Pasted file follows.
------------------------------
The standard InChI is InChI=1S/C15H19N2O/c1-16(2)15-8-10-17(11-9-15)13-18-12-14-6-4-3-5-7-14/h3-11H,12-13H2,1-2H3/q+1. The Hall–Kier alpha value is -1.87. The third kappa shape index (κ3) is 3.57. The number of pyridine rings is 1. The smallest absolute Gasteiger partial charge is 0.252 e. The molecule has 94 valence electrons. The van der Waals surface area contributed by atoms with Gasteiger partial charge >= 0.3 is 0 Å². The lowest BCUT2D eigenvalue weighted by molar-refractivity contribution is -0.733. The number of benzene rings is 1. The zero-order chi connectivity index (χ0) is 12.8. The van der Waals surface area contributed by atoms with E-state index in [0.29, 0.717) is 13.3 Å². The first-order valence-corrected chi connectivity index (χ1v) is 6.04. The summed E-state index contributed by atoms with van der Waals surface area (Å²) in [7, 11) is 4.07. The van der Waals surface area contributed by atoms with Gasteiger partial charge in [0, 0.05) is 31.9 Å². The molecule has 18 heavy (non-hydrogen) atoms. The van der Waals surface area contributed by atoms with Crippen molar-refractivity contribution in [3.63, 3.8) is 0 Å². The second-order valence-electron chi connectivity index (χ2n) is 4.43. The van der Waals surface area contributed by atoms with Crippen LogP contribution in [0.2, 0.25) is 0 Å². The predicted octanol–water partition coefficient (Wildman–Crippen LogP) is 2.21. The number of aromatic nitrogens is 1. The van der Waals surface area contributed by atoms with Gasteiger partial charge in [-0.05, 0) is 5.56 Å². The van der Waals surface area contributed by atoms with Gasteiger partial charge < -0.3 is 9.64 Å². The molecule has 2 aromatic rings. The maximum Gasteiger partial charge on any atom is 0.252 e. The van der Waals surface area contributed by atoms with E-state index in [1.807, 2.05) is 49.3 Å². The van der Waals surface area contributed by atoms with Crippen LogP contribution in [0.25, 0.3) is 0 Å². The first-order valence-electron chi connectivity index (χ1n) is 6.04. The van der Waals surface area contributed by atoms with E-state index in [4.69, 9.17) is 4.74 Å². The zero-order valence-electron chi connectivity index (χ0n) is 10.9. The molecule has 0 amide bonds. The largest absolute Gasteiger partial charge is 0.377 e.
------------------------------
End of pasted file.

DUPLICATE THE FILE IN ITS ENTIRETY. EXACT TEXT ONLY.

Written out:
The standard InChI is InChI=1S/C15H19N2O/c1-16(2)15-8-10-17(11-9-15)13-18-12-14-6-4-3-5-7-14/h3-11H,12-13H2,1-2H3/q+1. The Hall–Kier alpha value is -1.87. The third kappa shape index (κ3) is 3.57. The number of pyridine rings is 1. The smallest absolute Gasteiger partial charge is 0.252 e. The molecule has 94 valence electrons. The van der Waals surface area contributed by atoms with Gasteiger partial charge >= 0.3 is 0 Å². The lowest BCUT2D eigenvalue weighted by molar-refractivity contribution is -0.733. The number of benzene rings is 1. The zero-order chi connectivity index (χ0) is 12.8. The van der Waals surface area contributed by atoms with E-state index in [0.29, 0.717) is 13.3 Å². The first-order valence-corrected chi connectivity index (χ1v) is 6.04. The summed E-state index contributed by atoms with van der Waals surface area (Å²) in [7, 11) is 4.07. The van der Waals surface area contributed by atoms with Gasteiger partial charge in [0, 0.05) is 31.9 Å². The molecule has 18 heavy (non-hydrogen) atoms. The van der Waals surface area contributed by atoms with Crippen molar-refractivity contribution in [3.63, 3.8) is 0 Å². The second-order valence-electron chi connectivity index (χ2n) is 4.43. The van der Waals surface area contributed by atoms with Crippen LogP contribution in [0.2, 0.25) is 0 Å². The predicted octanol–water partition coefficient (Wildman–Crippen LogP) is 2.21. The number of aromatic nitrogens is 1. The van der Waals surface area contributed by atoms with Gasteiger partial charge in [-0.05, 0) is 5.56 Å². The van der Waals surface area contributed by atoms with Gasteiger partial charge < -0.3 is 9.64 Å². The molecule has 2 aromatic rings. The maximum Gasteiger partial charge on any atom is 0.252 e. The van der Waals surface area contributed by atoms with E-state index in [1.807, 2.05) is 49.3 Å². The van der Waals surface area contributed by atoms with Crippen LogP contribution in [0.25, 0.3) is 0 Å². The first-order valence-electron chi connectivity index (χ1n) is 6.04. The van der Waals surface area contributed by atoms with E-state index in [4.69, 9.17) is 4.74 Å². The zero-order valence-electron chi connectivity index (χ0n) is 10.9. The molecule has 0 amide bonds. The largest absolute Gasteiger partial charge is 0.377 e.